Being a registrar in the Discipline of Public Health Medicine has offered me the opportunity to work in an exciting and constantly evolving multidisciplinary environment. This often requires working in teams consisting of individuals from diverse backgrounds such as non-governmental organisations, local government, district, provincial and national Departments of Health, and academic institutions.
This constant engagement with others has taught me not only to view health problems from different perspectives, but also to use a multi-layered approach when developing solutions. There is a constant process of critical analysis and reflection to not accept everything at face value, and to understand why and how disparities in health have evolved and are maintained. This is in keeping with the ethos of Public Health – to make a difference on a population level, rather than to focus on individual patients.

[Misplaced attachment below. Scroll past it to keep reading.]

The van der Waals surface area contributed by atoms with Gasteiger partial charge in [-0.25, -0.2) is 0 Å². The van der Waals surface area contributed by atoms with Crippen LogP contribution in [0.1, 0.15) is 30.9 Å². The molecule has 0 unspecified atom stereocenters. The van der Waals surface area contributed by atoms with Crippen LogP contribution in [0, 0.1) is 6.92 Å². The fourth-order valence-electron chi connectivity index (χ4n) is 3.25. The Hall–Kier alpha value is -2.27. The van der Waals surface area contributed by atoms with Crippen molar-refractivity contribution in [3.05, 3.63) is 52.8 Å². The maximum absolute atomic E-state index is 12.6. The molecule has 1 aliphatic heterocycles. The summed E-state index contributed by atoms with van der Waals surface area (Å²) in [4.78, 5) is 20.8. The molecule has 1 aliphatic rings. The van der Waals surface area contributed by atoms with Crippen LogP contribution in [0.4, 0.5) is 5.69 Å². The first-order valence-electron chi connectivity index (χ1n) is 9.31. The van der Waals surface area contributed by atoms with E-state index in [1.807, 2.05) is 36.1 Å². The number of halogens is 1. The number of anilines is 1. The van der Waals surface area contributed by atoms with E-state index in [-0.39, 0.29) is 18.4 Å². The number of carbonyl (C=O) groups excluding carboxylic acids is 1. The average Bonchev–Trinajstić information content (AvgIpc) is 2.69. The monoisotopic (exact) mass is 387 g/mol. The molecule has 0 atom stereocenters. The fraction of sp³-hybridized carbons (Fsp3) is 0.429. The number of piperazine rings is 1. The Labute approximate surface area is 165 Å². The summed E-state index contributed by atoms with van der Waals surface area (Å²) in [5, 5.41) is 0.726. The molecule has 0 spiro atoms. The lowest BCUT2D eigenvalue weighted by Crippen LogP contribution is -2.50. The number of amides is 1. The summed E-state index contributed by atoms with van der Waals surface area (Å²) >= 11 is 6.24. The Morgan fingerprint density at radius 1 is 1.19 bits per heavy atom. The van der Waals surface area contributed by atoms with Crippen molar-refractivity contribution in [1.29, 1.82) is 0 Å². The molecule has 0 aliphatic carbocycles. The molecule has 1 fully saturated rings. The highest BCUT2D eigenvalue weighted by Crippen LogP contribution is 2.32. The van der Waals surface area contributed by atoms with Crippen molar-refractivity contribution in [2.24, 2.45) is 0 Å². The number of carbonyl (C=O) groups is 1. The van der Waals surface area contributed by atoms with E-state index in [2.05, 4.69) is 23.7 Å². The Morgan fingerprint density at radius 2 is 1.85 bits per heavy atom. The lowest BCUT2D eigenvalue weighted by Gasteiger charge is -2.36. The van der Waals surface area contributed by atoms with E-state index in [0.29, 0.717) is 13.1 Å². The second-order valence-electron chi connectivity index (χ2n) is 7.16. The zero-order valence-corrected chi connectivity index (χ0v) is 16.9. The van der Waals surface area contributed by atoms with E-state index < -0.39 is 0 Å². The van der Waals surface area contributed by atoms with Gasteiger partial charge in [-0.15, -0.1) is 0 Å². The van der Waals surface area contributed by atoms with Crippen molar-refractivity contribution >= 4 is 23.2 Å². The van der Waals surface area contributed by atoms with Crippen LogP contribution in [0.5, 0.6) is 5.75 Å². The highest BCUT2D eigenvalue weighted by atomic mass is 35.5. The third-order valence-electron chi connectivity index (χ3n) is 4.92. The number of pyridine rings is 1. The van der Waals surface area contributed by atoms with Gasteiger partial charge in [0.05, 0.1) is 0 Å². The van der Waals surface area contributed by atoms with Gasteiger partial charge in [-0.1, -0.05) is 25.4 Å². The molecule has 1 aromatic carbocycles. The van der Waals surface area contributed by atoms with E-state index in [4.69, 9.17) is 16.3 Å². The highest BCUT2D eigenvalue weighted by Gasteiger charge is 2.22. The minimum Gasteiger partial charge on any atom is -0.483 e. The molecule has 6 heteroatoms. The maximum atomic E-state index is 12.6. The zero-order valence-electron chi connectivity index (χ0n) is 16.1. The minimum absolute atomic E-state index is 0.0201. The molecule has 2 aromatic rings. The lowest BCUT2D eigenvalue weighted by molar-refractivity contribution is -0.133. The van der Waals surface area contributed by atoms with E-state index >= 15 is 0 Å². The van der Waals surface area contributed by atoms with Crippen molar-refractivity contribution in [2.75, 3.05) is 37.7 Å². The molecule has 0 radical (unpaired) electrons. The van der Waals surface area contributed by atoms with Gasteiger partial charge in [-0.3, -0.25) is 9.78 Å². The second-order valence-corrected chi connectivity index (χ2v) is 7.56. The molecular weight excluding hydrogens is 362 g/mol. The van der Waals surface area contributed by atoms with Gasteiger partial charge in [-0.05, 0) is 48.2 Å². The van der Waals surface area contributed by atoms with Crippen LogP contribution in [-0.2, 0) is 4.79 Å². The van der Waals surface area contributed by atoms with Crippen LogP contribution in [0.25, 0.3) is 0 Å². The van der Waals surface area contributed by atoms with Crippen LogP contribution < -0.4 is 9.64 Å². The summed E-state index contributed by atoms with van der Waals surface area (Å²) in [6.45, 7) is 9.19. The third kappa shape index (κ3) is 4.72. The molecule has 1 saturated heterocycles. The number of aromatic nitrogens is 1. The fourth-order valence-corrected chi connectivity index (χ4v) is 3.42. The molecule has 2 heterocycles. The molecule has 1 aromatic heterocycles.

Public Health Medicine registrars have a wide ranging scope of practice – in dealing with immediate concerns such as analysis of outbreaks, to longer term activities such as health promotion, disease prevention, surveillance, monitoring and evaluation, advising on policy, and being involved in various research activities.
An example of a Public Health activity I was involved in, was a project that successfully demonstrated the high uptake of a Human Papilloma Virus vaccine among schoolgirls, in KwaZulu-Natal (1).This project involved collaborating with stakeholders from two universities, a multinational vaccine company, and representatives from provincial and district Departments of Health and Education. A vital part of the process was building partnerships with school health teams, principals and educators, local community leaders, parents and school learners.
My learning during this project involved working as part of a team, developing project management skills, managing deadlines, engaging with community members, and publishing a paper on the findings. To date, the most rewarding aspect is that the National Department of Health has announced plans to implement vaccination for school learners.
In conclusion, Public Health Medicine as a profession would appeal to anyone wanting to work in a creative and challenging environment, and willing to think outside the box. While it has its challenges, it is definitely exciting and fulfilling. I highly recommend it.
Be part of our network of leaders and innovators.Join now